CSpotlight: Saving the planet with data science
Jared Willard is a computer science Ph.D. candidate committed to using his background in software engineering and mathematics to positively impact the world. Under the direction of his advisor Vipin Kumar, he is exploring the intersection of data science and environmental modeling. His current research includes using data mining techniques to track and predict water temperatures.
Why did you choose to pursue your Ph.D. in computer science at the University of Minnesota?
Short answer, I love Minnesota!
Long answer, I came out of undergrad with a mixed technical background in physics, applied math, and computer science. After realizing corporate software engineering wasn’t for me, I left to pursue a Ph.D. focusing on data science for public good. Minnesota was the most attractive option, given proximity to loved ones and the opportunity to work with Dr. Vipin Kumar as my advisor, who continues to do inspiring work on data mining in climate change research and environmental applications.
What inspired you to study computer science?
I started in computational physics as an undergraduate, but then decided to dive into the seemingly more applicable topic of machine learning, where I could also leverage my background in applied math. I figured working in interdisciplinary computer science applications would build skills conducive to working with different types of researchers from an array of disciplines. I realize the irony of that, seeing as a PhD is an extreme specialization, but the flexibility of data science careers and the ability to work on interesting problems during the Ph.D. is really what attracted me.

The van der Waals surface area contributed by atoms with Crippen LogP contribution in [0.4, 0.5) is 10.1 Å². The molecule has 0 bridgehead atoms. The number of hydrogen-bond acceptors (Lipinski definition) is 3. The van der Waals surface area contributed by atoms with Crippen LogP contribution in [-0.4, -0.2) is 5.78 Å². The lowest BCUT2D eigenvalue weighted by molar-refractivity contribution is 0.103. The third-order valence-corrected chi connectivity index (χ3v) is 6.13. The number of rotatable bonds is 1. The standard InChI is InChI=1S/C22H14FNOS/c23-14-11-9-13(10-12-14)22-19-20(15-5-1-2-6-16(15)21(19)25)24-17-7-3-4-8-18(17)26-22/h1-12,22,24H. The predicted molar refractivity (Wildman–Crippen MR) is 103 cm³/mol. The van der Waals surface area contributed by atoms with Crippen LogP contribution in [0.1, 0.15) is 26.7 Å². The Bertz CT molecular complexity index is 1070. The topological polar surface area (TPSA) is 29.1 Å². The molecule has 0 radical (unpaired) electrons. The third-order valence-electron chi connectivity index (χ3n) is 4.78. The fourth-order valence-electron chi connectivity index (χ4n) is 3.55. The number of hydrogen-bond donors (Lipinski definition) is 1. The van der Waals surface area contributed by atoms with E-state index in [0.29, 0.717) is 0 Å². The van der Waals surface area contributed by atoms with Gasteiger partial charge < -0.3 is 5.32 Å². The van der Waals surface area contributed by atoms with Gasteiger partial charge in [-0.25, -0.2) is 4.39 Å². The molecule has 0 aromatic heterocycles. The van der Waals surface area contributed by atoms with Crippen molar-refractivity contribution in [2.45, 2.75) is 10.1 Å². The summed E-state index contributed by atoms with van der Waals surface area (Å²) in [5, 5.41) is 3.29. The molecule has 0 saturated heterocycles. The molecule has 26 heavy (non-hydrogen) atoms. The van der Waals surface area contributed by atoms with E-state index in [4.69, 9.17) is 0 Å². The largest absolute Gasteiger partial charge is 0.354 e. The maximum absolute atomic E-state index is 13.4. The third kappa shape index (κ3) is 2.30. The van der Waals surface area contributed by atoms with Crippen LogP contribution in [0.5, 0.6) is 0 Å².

How did you decide to pursue research in environmental science and data science for your Ph.D. work?
I was introduced to this type of interdisciplinary research through working in Dr. Kumar’s lab, and throughout my Ph.D. journey, I’ve encountered many interesting research problems and inspiring people at the intersection of computer science and environmental modeling.
Tell us more about your research with the U.S. Geological Survey Data Science Team.
Currently, we are working on continental-scale lake temperature predictions using deep learning. We anticipate providing 40 years of surface temperature estimates for more than 185,000 lakes across the country, which will prove useful to other scientists studying physical, chemical, or biological lake processes. The effect of climate change on lakes is particularly alarming for ecosystems, for example. There are many more interesting data science directions being worked on at the USGS as well, like steam temperature, flow prediction and lake oxygen dynamics. The USGS Water Data Science team is great to work with, and I’ve learned a ton from them.
What advice do you have for other computer science students?
Be aware and educated about the social implications of your work, whether that be in engineering or research. Computer science isn’t as apolitical as people think.
What are your plans once you finish your Ph.D.?
My career goal is to become a scientist at a non-military government research lab or nonprofit doing things for the public good, whether that be environmental science, public policy, or something else. I would also love to get more involved in or support critical tech activism like Data and Society, the Algorithmic Justice League, Science for the People, the Tech Workers Coalition, or similar organizations.